General Question

Jonathan_hodgkins's avatar

Is paper produced from different trees at all discernable?

Asked by Jonathan_hodgkins (397 points ) October 30th, 2010

I am not entirely sure about the paper making process. But I was curious as to whether or not different trees from different regions of the world affect the quality or type of paper. Would a paper expert be able to tell where a book was made or where the paper came from?

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5 Answers

PhiNotPi's avatar

As far as I know, no. Paper is mainly composed of cellulose, which is present in all trees. They use a complicated chemical process to make paper, which eliminates any structure that would make the different woods identifiable. The individual cells have been destroyed, along with any DNA, which is to fragile to survive the process. However, if you had enough scientific equipment, you could tell the difference between paper that was made different ways, due to chemical signatures. You might even be able to trace it back to a particular company, but only if that company’s paper is unique. So, no, paper is nearly impossible to trace to different places without additional information.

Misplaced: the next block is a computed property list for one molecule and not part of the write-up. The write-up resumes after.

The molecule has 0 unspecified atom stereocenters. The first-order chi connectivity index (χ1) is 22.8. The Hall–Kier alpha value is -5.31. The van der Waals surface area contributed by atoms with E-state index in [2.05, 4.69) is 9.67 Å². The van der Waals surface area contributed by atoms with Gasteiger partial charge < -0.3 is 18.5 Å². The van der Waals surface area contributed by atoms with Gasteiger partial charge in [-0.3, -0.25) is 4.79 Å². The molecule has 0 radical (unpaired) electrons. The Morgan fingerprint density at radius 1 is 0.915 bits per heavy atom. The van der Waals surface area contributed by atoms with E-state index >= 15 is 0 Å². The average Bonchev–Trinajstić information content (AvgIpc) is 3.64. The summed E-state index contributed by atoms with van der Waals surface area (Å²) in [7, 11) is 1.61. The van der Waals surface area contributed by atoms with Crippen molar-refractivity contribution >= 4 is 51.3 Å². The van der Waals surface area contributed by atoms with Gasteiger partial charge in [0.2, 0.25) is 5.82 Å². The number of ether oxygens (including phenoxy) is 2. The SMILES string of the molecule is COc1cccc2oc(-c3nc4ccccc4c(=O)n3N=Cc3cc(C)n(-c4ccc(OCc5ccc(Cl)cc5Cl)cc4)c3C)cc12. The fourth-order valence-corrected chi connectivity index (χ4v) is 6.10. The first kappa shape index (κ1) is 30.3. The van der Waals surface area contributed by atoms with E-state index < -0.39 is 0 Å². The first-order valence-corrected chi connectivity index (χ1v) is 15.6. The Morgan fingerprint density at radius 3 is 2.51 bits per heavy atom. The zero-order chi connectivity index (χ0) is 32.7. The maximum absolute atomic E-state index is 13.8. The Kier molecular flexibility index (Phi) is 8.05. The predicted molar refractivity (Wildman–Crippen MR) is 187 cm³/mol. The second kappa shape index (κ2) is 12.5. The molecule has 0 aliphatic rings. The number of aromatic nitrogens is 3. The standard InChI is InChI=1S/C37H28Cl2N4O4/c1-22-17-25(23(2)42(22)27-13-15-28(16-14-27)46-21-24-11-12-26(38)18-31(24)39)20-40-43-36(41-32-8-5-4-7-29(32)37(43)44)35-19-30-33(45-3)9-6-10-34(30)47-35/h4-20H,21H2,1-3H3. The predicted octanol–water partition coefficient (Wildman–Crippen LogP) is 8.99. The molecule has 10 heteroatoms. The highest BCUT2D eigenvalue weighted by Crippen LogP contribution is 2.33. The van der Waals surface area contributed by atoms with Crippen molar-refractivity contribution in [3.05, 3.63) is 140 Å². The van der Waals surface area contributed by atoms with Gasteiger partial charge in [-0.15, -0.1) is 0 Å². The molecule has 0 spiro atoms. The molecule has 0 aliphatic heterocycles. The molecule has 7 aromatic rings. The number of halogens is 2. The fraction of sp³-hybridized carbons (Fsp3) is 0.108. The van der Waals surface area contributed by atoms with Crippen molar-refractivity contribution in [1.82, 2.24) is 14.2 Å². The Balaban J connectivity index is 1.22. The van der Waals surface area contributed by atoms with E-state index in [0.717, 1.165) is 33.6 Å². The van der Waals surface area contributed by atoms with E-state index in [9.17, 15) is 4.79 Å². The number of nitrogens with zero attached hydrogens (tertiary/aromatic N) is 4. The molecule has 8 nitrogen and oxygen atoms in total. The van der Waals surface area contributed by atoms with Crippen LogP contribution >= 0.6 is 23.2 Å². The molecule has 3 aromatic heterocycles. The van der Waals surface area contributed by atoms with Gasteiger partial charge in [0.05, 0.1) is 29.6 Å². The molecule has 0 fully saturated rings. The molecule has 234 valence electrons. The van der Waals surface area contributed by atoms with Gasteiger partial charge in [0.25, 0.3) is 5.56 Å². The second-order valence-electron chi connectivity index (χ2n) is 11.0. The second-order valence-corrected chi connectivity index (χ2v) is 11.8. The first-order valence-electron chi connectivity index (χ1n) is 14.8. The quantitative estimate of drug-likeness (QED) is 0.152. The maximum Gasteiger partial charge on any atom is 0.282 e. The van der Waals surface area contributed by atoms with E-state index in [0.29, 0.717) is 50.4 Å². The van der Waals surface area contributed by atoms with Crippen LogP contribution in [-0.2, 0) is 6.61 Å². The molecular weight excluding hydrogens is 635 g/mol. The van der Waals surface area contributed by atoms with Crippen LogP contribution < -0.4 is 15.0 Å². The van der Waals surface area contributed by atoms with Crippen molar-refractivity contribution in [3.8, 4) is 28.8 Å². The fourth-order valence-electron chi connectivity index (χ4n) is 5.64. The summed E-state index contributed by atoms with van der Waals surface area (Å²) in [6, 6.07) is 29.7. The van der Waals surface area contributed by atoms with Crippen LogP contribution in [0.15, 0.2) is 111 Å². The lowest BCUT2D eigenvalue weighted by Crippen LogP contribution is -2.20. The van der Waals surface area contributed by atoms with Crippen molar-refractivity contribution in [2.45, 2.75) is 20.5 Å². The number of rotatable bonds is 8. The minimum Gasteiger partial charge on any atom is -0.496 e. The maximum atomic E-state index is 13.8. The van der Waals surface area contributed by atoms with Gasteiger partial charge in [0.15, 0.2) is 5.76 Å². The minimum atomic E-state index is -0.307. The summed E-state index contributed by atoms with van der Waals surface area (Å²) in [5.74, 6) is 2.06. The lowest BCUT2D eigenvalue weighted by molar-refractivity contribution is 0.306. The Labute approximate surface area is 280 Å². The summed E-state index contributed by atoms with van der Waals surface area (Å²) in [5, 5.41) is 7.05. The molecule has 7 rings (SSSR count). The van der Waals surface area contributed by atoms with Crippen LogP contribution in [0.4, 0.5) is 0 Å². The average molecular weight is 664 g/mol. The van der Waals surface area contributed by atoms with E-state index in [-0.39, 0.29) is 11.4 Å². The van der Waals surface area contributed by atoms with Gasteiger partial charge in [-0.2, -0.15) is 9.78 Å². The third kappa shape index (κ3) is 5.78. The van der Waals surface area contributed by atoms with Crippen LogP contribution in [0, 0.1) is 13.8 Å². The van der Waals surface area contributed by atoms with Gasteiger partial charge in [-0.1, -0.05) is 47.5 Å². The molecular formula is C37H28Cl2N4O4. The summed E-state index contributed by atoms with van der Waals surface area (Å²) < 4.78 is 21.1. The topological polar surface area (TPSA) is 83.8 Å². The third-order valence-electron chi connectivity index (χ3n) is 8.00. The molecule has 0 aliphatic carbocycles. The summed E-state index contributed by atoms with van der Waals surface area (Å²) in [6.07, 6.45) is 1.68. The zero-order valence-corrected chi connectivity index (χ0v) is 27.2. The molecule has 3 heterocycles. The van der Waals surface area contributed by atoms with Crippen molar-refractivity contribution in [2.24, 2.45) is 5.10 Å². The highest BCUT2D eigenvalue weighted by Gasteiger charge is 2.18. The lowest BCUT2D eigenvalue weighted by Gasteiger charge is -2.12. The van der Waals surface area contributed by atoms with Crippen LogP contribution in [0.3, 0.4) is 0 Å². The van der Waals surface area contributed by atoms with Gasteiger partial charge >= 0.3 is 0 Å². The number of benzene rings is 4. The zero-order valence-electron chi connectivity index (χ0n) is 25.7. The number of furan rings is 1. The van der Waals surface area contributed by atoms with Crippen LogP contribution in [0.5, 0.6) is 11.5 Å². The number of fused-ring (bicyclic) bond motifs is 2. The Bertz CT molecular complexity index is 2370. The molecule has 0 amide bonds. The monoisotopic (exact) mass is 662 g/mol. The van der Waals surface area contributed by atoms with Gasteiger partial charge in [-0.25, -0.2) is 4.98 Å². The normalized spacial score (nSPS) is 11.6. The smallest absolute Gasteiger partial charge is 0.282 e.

Tropical_Willie's avatar

Actually the better paper is made from rag ( cotton ).
Some of the papers are a mix of rag, wood and other plant parts like flowers.
Some experts can tell when and with what ink type; where a book was made.

JLeslie's avatar

True about the cotton. Most paper currency for instance has some cotton in it. I don’t think paper for books would be easily distinguishable. I found this site which seems to have a lot of information, including links I have not explored but may answer your question more thoroughly.

BarnacleBill's avatar

You can tell a lot about paper fiber by looking at it through a loup. Paper is often a blend of recycled paper and new wood pulp. In addition to cotton and cotton blend, linen and flax can be added to paper. Based upon the composition of the paper, and expert probably can identify a manufacturer.

There are a lot of mills in Wisconsin, and if you’re in that area for any reason, detouring and taking a tour of a paper mill is worthwhile. There are also lots of specialty mills scattered throughout the country. You can also make paper at home, which is fun.

classykeyser's avatar

Not to the naked eye I wouldn’t think.

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